The latest leaks by former NSA technician Edward Snowden have caused new tensions between the United States and its European allies, but these tensions will probably be short-lived.
French officials have called new reports that NSA spied on French citizens “shocking” and “unacceptable.” The French outrage is the result of a leak by Snowden of alleged NSA spying against France “on a massive scale” that reportedly included the interception of more than 70 million French phone calls over a 30-day period.
German officials were upset earlier this year at reports that NSA counterterror programs targeted German communications. This week, the German Foreign Ministry summoned the U.S. ambassador to Berlin over a new report that NSA may have targeted German Chancellor Angela Merkel’s cellphone.
White House spokesman Jay Carney denied this, stating at a press conference, "The United States is not monitoring and will not monitor the communications of the chancellor."
There was a similar report last June based on Snowden leaks that the United States had bugged European Union offices in New York, Washington, and Brussels.
Brazil and Mexico have expressed outrage over reports that the NSA spied on their citizens. In response to Snowden leaks about alleged NSA spying against EU citizens, the European parliament is discussing cutting off the sharing of banking data with the United States that has been used to track terrorists.
Director of National Intelligence James Clapper rejected the new report on NSA spying against the French, saying in a written statement: "Recent articles published in the French newspaper Le Monde contain inaccurate and misleading information regarding U.S. foreign intelligence activities. The allegation that the National Security Agency collected more than 70 million 'recordings of French citizens' telephone data' is false.”
“ . . . We have repeatedly made it clear that the United States gathers intelligence of the type gathered by all nations. The U.S. collects intelligence to protect the nation, its interests, and its allies from, among other things, threats such as terrorism and the proliferation of weapons of mass destruction."
Clapper’s statement touched on what this story is all about: All nations spy, and major powers must conduct extensive espionage to protect their security. Former NSA Director Michael Hayden stated this best in a June 30, 2013 “Face the Nation” interview: “No. 1, the United States does conduct espionage. No. 2, our Fourth Amendment, which protects Americans’ privacy, is not an international treaty. And No. 3, any European who wants to go out and rend their garments with regard to international espionage should look first and find out what their own governments are doing.”
France and Germany have robust and very capable intelligence services. The only reason they were not caught up in the Snowden leaks debacle is that there is no special relationship between U.S. intelligence agencies and French and German intelligence services like there is between the United States and the UK.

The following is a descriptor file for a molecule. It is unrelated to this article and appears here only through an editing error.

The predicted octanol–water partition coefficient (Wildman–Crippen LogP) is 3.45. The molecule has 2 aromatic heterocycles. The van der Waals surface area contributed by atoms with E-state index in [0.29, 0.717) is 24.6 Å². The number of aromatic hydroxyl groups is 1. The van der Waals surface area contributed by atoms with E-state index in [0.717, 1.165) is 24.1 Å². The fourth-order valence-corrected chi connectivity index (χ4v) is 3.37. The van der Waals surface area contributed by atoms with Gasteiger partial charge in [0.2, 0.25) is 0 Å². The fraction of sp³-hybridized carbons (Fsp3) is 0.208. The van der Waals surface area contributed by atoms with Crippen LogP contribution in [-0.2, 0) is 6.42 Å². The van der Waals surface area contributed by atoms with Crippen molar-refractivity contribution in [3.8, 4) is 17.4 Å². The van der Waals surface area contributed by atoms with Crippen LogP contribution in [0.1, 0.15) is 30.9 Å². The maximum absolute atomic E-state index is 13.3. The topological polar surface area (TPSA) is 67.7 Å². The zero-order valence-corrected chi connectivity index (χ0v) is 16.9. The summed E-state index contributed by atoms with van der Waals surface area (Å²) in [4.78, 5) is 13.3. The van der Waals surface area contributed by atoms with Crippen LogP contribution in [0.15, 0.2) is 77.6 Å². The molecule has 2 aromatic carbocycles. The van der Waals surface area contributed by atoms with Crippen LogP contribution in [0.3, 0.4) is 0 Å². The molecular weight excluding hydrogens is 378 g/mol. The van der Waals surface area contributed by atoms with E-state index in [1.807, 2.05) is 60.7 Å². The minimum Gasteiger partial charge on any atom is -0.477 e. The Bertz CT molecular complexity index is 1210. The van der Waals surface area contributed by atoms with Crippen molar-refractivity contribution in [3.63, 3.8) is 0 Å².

If there were such relationships, French and German officials would be scrambling to respond to Snowden leaks about their intelligence programs.
There also is a naïve view by many in the West that much less espionage has been going on since the end of the Cold War. Tell that to Russia and China, both of which continue to increase their foreign intelligence efforts.
China is engaged in aggressive cyberespionage efforts that have stolen huge amounts of U.S. military and industrial secrets. There is a 12-story building in Shanghai that reportedly is the headquarters of China’s military intelligence-led cyberwarfare group.
Just this week, there were press reports that the head of a Russian government-run cultural exchange program in Washington is being investigated by the FBI for trying to recruit young Americans as intelligence assets.
In 2010, the United States arrested and deported 10 deep-cover Russian “illegals,” including the sultry Russian spy Anna Chapman.
I have represented the United States at many international arms control and U.N. conferences. It is well-known that such conferences are flush with spies. Sometimes spies from different nations trip over each other at these conferences because they are pursuing the same target.
U.S. intelligence has many targets in the post-Cold War world. A major target is radical Islamist terrorist groups. I know from my work in the intelligence field that U.S. counterterrorism programs — mostly enacted under President George W. Bush — have been very effective and stopped many terrorist plots since 2001.
As angry as I am at Edward Snowden for betraying his country and harming U.S. national security, his leaks revealed something comforting to the American people — their government is engaged in aggressive intelligence operations to defend our homeland.
I also am confident that the recent protests to the U.S. by French and German officials will be quietly dropped since both states are engaged in similar spying that one day will be made public.
Fred Fleitz served for 25 years with the CIA, the State Department, and the House Intelligence Committee staff. He is currently chief analyst with LIGNET.com, Newsmax Media’s global intelligence and forecasting service. Read more reports from Fred Fleitz — Click Here Now.
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